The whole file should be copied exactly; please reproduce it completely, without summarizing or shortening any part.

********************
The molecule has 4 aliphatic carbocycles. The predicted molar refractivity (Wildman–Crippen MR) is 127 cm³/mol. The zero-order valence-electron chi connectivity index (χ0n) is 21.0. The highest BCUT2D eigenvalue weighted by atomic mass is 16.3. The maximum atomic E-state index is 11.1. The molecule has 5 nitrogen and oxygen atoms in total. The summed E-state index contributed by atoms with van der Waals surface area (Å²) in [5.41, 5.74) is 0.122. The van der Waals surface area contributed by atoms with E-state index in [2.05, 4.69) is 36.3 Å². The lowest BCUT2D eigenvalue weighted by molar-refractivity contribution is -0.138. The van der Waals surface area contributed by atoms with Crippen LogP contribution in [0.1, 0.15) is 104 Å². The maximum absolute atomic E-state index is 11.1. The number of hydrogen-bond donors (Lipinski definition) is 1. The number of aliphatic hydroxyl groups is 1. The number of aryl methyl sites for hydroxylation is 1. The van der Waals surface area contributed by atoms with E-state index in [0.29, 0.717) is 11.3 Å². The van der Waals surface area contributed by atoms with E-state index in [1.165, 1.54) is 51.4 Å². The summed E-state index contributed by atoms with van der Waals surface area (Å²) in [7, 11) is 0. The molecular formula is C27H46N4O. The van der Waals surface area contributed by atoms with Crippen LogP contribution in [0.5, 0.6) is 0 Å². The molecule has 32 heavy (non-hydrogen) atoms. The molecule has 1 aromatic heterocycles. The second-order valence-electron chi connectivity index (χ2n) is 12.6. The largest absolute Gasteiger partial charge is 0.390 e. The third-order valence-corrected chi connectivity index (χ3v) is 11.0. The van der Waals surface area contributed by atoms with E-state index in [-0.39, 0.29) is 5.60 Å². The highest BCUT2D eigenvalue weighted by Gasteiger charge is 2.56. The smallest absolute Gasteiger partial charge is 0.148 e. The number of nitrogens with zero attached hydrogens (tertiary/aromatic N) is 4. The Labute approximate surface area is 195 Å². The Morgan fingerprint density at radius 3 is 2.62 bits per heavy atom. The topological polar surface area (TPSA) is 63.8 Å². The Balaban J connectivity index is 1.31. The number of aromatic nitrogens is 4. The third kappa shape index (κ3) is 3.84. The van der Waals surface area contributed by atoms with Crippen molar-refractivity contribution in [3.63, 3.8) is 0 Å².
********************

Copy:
The molecule has 4 aliphatic carbocycles. The predicted molar refractivity (Wildman–Crippen MR) is 127 cm³/mol. The zero-order valence-electron chi connectivity index (χ0n) is 21.0. The highest BCUT2D eigenvalue weighted by atomic mass is 16.3. The maximum atomic E-state index is 11.1. The molecule has 5 nitrogen and oxygen atoms in total. The summed E-state index contributed by atoms with van der Waals surface area (Å²) in [5.41, 5.74) is 0.122. The van der Waals surface area contributed by atoms with E-state index in [2.05, 4.69) is 36.3 Å². The lowest BCUT2D eigenvalue weighted by molar-refractivity contribution is -0.138. The van der Waals surface area contributed by atoms with Crippen LogP contribution in [0.1, 0.15) is 104 Å². The maximum absolute atomic E-state index is 11.1. The number of hydrogen-bond donors (Lipinski definition) is 1. The number of aliphatic hydroxyl groups is 1. The number of aryl methyl sites for hydroxylation is 1. The van der Waals surface area contributed by atoms with E-state index in [0.29, 0.717) is 11.3 Å². The van der Waals surface area contributed by atoms with E-state index in [1.165, 1.54) is 51.4 Å². The summed E-state index contributed by atoms with van der Waals surface area (Å²) in [7, 11) is 0. The molecular formula is C27H46N4O. The van der Waals surface area contributed by atoms with Crippen LogP contribution in [0.5, 0.6) is 0 Å². The molecule has 32 heavy (non-hydrogen) atoms. The molecule has 1 aromatic heterocycles. The second-order valence-electron chi connectivity index (χ2n) is 12.6. The largest absolute Gasteiger partial charge is 0.390 e. The third-order valence-corrected chi connectivity index (χ3v) is 11.0. The van der Waals surface area contributed by atoms with E-state index in [-0.39, 0.29) is 5.60 Å². The highest BCUT2D eigenvalue weighted by Gasteiger charge is 2.56. The smallest absolute Gasteiger partial charge is 0.148 e. The number of nitrogens with zero attached hydrogens (tertiary/aromatic N) is 4. The Labute approximate surface area is 195 Å². The Morgan fingerprint density at radius 3 is 2.62 bits per heavy atom. The topological polar surface area (TPSA) is 63.8 Å². The Balaban J connectivity index is 1.31. The number of aromatic nitrogens is 4. The third kappa shape index (κ3) is 3.84. The van der Waals surface area contributed by atoms with Crippen molar-refractivity contribution in [3.63, 3.8) is 0 Å².